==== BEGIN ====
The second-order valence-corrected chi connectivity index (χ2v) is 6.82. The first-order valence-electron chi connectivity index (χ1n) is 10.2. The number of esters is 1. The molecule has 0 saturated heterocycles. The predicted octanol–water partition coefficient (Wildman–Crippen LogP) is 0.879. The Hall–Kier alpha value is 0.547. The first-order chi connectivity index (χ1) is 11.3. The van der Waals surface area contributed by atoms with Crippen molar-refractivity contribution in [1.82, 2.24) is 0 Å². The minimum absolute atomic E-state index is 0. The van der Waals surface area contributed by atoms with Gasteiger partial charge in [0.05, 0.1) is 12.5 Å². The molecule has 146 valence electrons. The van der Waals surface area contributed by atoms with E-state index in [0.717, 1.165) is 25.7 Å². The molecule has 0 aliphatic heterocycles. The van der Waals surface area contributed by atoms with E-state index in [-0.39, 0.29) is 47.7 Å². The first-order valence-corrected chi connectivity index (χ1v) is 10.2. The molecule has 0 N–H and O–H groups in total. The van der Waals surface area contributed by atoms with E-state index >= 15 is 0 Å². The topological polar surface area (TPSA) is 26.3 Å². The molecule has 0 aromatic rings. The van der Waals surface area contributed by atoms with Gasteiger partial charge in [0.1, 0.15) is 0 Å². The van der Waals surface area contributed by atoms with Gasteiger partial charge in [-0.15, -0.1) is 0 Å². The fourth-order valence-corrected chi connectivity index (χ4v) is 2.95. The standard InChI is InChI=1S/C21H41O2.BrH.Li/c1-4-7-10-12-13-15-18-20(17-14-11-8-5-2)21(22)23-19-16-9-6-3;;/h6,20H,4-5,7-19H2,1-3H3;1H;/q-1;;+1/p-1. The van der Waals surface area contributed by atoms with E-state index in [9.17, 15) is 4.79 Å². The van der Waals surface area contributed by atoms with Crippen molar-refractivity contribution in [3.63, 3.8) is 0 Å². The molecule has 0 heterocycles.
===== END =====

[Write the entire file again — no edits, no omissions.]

The second-order valence-corrected chi connectivity index (χ2v) is 6.82. The first-order valence-electron chi connectivity index (χ1n) is 10.2. The number of esters is 1. The molecule has 0 saturated heterocycles. The predicted octanol–water partition coefficient (Wildman–Crippen LogP) is 0.879. The Hall–Kier alpha value is 0.547. The first-order chi connectivity index (χ1) is 11.3. The van der Waals surface area contributed by atoms with Crippen molar-refractivity contribution in [1.82, 2.24) is 0 Å². The minimum absolute atomic E-state index is 0. The van der Waals surface area contributed by atoms with Gasteiger partial charge in [0.05, 0.1) is 12.5 Å². The molecule has 146 valence electrons. The van der Waals surface area contributed by atoms with E-state index in [0.717, 1.165) is 25.7 Å². The molecule has 0 aliphatic heterocycles. The van der Waals surface area contributed by atoms with E-state index in [-0.39, 0.29) is 47.7 Å². The first-order valence-corrected chi connectivity index (χ1v) is 10.2. The molecule has 0 N–H and O–H groups in total. The van der Waals surface area contributed by atoms with E-state index >= 15 is 0 Å². The topological polar surface area (TPSA) is 26.3 Å². The molecule has 0 aromatic rings. The van der Waals surface area contributed by atoms with Gasteiger partial charge in [0.1, 0.15) is 0 Å². The van der Waals surface area contributed by atoms with Gasteiger partial charge in [-0.15, -0.1) is 0 Å². The fourth-order valence-corrected chi connectivity index (χ4v) is 2.95. The standard InChI is InChI=1S/C21H41O2.BrH.Li/c1-4-7-10-12-13-15-18-20(17-14-11-8-5-2)21(22)23-19-16-9-6-3;;/h6,20H,4-5,7-19H2,1-3H3;1H;/q-1;;+1/p-1. The van der Waals surface area contributed by atoms with E-state index in [9.17, 15) is 4.79 Å². The van der Waals surface area contributed by atoms with Crippen molar-refractivity contribution in [3.63, 3.8) is 0 Å². The molecule has 0 heterocycles.